Happy Sunday, everyone! Today, I thought I’d share with you my writing process, how I go about when writing a story, plus some secrets into how I world-build and archive the information. So let’s not waste any time!
Pantser vs. Plotter
For as long as I can remember, I have always been a panster, someone who jumps into the river and sees where the current will take me. But even the ride wasn’t always so smooth. I was hit by many large boulders. I’d try to find ways around the boulders, but most of the time I failed. But there were times where I found a way to get around them, and finished riding the river.
If you didn’t understand any of that, I’ll be more specific. I usually jump straight into a new story, only knowing the name of my main character and a rough idea in my head about what the story is about. Writer’s block often hit me in the head. Sometimes I found a way to overcome it and other times I gave up the story altogether.
I pantsed book 1 – The Heir, the Prince, and the Traitor – and it was fun but torturous when Writer’s Block came knocking. I’m still surprised I wrote a whole draft.
Today, I’m a bit of a pantser and a plotter. When you’re writing a series, a bit of planning is kind of needed, according to my recent experience. I just couldn’t pants book 2. So, I wrote up a 14-page outline/synopsis as a guide for when I went to write it. But the pantser in me would follow my characters when they drifted away from my outline, and they led me into some horrible and amazing situations.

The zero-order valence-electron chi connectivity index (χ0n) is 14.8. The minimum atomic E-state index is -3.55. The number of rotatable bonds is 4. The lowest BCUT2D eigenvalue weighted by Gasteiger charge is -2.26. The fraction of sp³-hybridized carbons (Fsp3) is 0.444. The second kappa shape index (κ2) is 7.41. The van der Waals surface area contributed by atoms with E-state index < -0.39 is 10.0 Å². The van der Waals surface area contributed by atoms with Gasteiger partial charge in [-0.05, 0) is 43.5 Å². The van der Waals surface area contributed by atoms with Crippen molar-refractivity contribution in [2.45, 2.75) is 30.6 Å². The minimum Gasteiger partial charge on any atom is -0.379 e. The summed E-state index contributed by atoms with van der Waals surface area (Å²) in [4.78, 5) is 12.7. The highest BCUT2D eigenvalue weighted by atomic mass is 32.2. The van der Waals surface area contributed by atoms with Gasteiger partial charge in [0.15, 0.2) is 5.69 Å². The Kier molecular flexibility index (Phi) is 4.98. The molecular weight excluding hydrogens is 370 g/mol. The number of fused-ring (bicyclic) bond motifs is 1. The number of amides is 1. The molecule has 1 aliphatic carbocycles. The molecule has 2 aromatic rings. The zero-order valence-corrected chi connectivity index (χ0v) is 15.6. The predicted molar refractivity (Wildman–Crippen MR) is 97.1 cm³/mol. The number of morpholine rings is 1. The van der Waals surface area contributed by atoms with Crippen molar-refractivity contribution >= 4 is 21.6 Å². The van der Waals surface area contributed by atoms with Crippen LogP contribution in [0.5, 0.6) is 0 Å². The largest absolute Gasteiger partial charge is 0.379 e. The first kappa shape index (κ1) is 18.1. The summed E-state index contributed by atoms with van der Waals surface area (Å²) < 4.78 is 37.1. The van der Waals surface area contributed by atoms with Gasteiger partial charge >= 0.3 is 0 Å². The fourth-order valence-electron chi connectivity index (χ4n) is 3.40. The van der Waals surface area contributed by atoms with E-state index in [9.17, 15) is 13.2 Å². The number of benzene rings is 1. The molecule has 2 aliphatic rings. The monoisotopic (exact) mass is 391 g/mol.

Whether you are one or the other, it doesn’t matter to me. Write in a way that works for you:)
When I write a new story I don’t think about chapter length, specific details like description, or even describing the setting. I just write to get everything out, even when a chapter ends up being 20 pages long. Sometimes I’ll skip a scene and move onto one that I really want to write and then I’ll come back and fill in the gap between the two scenes.
How I have learned to beat Writer’s Block, in my experience, is to backtrack to the start of the scene that I was writing and delete everything from there. I kind of think of a new draft as a maze. I’ll hit dead ends, so I need to go back the way I came and try another path. So far, it’s been working for me.
Every writer you’ll meet will say this, so I’m going to say this too, after you complete your first draft, step away from it for some time. Some writers might tell you a few days, months, weeks, but what specific length of time am I going to suggest to you? Nothing. Go back to it when you feel like you’re ready. With my first book, I think I was away from it for a few days, or maybe even a few hours – I was excited to start fixing it. With my second, I waited about two and a half months. So, really, it depends on when you’re ready to tackling the horrible business of editing. Speaking of the devil…
Why can’t we just write perfect drafts that need no editing? It’s a requirement, one that I’m never thrilled about to tackle. But strangely enough, I was really excited to start editing book 2.
Now, I know there are tons of different ways a writer will edit their work. They might start by reading through it and correcting all the little grammatical errors, then go through it again and focus on the character development, and then another read through for story development, etc.
I don’t do that. I do all of it at the same time. I know, crazy, because I’m bound to miss something, which I usually do, but hey, it works for me. How I usually go about it is by chapter. I’ll slowly read through the chapter, in my head or out loud if I’m alone, and I’ll edit as I read. Sometimes I’ll make comments like, “Important for later in the story,” “Foreshadowing this scene later in chapter so-and-so,” or “Remember this description!”